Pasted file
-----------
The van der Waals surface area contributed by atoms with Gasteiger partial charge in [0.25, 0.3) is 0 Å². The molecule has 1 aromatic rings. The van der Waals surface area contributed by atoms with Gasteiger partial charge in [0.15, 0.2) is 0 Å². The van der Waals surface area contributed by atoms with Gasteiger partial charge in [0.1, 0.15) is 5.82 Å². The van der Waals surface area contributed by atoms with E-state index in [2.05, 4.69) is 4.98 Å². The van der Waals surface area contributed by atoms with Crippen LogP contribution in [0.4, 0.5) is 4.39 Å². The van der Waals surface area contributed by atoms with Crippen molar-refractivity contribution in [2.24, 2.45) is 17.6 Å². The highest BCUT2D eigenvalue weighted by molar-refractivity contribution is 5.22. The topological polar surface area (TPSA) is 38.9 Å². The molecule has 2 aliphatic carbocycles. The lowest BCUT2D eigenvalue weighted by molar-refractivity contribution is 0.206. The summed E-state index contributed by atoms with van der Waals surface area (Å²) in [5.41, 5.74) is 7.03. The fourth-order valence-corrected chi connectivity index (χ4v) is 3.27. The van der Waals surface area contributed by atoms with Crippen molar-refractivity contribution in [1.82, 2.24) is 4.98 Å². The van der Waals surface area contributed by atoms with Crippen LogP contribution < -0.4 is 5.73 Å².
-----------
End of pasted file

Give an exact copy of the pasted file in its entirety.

The van der Waals surface area contributed by atoms with Gasteiger partial charge in [0.25, 0.3) is 0 Å². The molecule has 1 aromatic rings. The van der Waals surface area contributed by atoms with Gasteiger partial charge in [0.15, 0.2) is 0 Å². The van der Waals surface area contributed by atoms with Gasteiger partial charge in [0.1, 0.15) is 5.82 Å². The van der Waals surface area contributed by atoms with E-state index in [2.05, 4.69) is 4.98 Å². The van der Waals surface area contributed by atoms with Crippen LogP contribution in [0.4, 0.5) is 4.39 Å². The van der Waals surface area contributed by atoms with Crippen molar-refractivity contribution in [2.24, 2.45) is 17.6 Å². The highest BCUT2D eigenvalue weighted by molar-refractivity contribution is 5.22. The topological polar surface area (TPSA) is 38.9 Å². The molecule has 2 aliphatic carbocycles. The lowest BCUT2D eigenvalue weighted by molar-refractivity contribution is 0.206. The summed E-state index contributed by atoms with van der Waals surface area (Å²) in [5.41, 5.74) is 7.03. The fourth-order valence-corrected chi connectivity index (χ4v) is 3.27. The van der Waals surface area contributed by atoms with Crippen molar-refractivity contribution in [1.82, 2.24) is 4.98 Å². The van der Waals surface area contributed by atoms with Crippen LogP contribution < -0.4 is 5.73 Å².